2. Population health is becoming popular. “The vision of population health may not be realized yet, but we’re moving in that direction.,” Dixon says. “New financial models are driving changes to how hospitals and health systems get paid – and how they deliver care. In response, providers are changing care models to deliver higher value instead of focusing on volume. These organizations are fundamentally changing care pathways for specific diseases – like diabetes, congestive heart failure, COPD and other conditions that are costly and have poor quality outcomes – by implementing proactive health management strategies to keep these patients healthier.” When providers want to change how they deliver high-value care, they look to delivery networks outside the normal hospital or clinic setting. Particularly with chronic care and post-discharge patients, they want to continue a care management plan at home, so that they can keep tabs on patients and possibly intervene if a health crisis occurs. This is where home-based monitoring platform and mHealth tools come into play.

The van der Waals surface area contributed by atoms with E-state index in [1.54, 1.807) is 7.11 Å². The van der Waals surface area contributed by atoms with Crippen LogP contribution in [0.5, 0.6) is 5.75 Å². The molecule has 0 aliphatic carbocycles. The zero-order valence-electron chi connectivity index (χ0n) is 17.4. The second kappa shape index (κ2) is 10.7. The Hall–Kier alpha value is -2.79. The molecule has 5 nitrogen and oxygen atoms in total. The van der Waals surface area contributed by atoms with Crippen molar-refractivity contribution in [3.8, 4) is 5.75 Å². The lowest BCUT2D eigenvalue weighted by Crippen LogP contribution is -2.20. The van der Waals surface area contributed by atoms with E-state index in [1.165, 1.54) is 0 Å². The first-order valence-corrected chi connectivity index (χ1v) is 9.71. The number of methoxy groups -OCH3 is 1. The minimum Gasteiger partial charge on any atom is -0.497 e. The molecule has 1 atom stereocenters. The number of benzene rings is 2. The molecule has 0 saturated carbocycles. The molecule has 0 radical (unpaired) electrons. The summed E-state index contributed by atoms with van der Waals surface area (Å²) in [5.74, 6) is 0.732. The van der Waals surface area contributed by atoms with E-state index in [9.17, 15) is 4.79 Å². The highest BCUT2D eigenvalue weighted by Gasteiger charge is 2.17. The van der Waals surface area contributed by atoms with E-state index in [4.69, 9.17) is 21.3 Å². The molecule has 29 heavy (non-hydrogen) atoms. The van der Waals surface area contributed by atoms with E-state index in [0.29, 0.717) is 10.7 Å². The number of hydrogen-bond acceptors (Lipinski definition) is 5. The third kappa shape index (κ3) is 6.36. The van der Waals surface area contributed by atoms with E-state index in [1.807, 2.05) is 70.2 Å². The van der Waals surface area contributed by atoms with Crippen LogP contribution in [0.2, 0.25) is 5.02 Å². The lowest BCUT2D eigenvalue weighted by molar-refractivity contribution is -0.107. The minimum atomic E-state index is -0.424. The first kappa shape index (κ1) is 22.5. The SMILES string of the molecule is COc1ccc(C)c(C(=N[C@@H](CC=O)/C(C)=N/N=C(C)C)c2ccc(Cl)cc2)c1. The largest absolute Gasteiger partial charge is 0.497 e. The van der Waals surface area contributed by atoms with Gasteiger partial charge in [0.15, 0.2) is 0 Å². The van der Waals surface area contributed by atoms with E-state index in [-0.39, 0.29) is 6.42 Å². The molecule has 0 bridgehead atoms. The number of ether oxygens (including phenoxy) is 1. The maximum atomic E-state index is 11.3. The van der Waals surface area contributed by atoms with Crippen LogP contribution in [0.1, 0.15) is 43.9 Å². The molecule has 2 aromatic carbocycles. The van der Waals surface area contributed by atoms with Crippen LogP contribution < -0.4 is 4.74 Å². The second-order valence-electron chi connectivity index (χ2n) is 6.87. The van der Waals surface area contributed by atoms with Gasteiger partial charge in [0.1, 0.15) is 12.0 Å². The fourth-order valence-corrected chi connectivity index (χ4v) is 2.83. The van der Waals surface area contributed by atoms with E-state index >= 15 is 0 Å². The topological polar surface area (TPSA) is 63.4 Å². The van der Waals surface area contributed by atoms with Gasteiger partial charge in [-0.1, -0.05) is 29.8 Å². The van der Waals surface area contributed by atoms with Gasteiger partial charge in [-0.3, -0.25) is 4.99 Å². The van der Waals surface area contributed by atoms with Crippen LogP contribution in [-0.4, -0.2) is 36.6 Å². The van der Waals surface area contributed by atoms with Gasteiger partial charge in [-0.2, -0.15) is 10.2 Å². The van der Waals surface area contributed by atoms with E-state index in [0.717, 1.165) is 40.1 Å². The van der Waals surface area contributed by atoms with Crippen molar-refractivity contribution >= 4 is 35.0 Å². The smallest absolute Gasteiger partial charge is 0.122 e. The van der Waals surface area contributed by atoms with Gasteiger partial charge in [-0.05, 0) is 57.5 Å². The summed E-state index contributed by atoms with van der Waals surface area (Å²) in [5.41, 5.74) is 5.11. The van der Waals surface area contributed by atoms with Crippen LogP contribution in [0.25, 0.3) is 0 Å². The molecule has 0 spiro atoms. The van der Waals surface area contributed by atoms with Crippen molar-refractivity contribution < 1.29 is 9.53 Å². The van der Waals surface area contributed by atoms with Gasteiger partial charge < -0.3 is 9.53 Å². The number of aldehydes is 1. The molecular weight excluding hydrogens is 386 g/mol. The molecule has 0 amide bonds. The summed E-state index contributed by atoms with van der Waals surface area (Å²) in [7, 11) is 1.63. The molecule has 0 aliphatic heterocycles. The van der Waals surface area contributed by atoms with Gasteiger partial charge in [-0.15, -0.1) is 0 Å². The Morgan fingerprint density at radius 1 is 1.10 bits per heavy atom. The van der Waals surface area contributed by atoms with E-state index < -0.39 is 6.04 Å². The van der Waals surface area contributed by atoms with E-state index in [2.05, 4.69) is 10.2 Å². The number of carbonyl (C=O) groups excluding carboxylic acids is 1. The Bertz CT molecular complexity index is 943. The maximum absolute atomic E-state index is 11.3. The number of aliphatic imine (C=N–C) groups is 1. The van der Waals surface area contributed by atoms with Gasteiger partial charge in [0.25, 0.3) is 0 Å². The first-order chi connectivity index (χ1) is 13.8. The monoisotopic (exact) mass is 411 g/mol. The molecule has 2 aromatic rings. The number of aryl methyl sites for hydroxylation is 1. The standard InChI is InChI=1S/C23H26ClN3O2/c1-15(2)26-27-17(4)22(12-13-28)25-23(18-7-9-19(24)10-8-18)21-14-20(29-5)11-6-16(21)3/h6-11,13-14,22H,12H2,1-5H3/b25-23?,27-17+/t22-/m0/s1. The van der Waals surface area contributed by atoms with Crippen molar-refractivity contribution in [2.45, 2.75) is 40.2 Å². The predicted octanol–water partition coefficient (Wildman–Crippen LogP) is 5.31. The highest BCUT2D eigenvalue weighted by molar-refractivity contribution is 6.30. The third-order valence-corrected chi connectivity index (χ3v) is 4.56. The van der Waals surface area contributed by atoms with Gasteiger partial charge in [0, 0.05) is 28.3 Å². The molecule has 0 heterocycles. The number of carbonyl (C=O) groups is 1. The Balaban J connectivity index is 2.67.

[See also: Population health is a group effort.]
3. Physician engagement becomes a priority. “Physicians direct and order the majority of the care. Without their buy-in, it’s nearly impossible to make the fundamental changes required in moving to value-based care,” Dixon says. “In order to reap the benefits of new technologies and care models, C-suite leaders will not only need to continue to increase their engagement with physicians, but must also find ways to align their interests, goals and strategies with the broader healthcare organization.” Here’s where mHealth is working its way into the hospital. Many physicians are using smartphones and mHealth apps on their own, and it’s up to the administration to support them with the necessary BYOD platform at work. They need these tools to communicate with their patients, who are demanding that their providers adopt mHealth. In addition, a health system that seeks to broaden its base by integrating telemedicine platforms (such as an eICU, telestroke or telemental health program) needs physician buy-in to succeed.